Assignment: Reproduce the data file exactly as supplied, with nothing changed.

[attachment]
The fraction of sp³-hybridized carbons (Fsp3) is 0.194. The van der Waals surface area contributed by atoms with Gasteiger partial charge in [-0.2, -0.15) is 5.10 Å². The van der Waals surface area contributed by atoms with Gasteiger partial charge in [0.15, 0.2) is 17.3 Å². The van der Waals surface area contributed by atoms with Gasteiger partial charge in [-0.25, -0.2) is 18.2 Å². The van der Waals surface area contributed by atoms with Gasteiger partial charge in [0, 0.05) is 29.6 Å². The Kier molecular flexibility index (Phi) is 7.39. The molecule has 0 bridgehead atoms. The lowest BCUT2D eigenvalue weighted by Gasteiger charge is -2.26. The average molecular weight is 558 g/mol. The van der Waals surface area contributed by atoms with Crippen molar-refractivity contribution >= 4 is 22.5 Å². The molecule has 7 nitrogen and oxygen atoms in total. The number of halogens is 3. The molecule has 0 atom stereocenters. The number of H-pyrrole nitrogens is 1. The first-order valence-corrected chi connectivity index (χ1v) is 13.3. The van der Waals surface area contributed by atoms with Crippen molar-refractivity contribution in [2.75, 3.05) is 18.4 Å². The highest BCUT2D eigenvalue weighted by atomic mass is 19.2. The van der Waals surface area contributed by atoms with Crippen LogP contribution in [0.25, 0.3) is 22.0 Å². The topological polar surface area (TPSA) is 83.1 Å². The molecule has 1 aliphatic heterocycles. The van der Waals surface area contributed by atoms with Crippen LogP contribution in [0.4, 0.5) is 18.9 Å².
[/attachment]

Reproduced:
The fraction of sp³-hybridized carbons (Fsp3) is 0.194. The van der Waals surface area contributed by atoms with Gasteiger partial charge in [-0.2, -0.15) is 5.10 Å². The van der Waals surface area contributed by atoms with Gasteiger partial charge in [0.15, 0.2) is 17.3 Å². The van der Waals surface area contributed by atoms with Gasteiger partial charge in [-0.25, -0.2) is 18.2 Å². The van der Waals surface area contributed by atoms with Gasteiger partial charge in [0, 0.05) is 29.6 Å². The Kier molecular flexibility index (Phi) is 7.39. The molecule has 0 bridgehead atoms. The lowest BCUT2D eigenvalue weighted by Gasteiger charge is -2.26. The average molecular weight is 558 g/mol. The van der Waals surface area contributed by atoms with Crippen molar-refractivity contribution >= 4 is 22.5 Å². The molecule has 7 nitrogen and oxygen atoms in total. The number of halogens is 3. The molecule has 0 atom stereocenters. The number of H-pyrrole nitrogens is 1. The first-order valence-corrected chi connectivity index (χ1v) is 13.3. The van der Waals surface area contributed by atoms with Crippen molar-refractivity contribution in [2.75, 3.05) is 18.4 Å². The highest BCUT2D eigenvalue weighted by atomic mass is 19.2. The van der Waals surface area contributed by atoms with Crippen LogP contribution in [0.25, 0.3) is 22.0 Å². The topological polar surface area (TPSA) is 83.1 Å². The molecule has 1 aliphatic heterocycles. The van der Waals surface area contributed by atoms with Crippen LogP contribution in [0.4, 0.5) is 18.9 Å².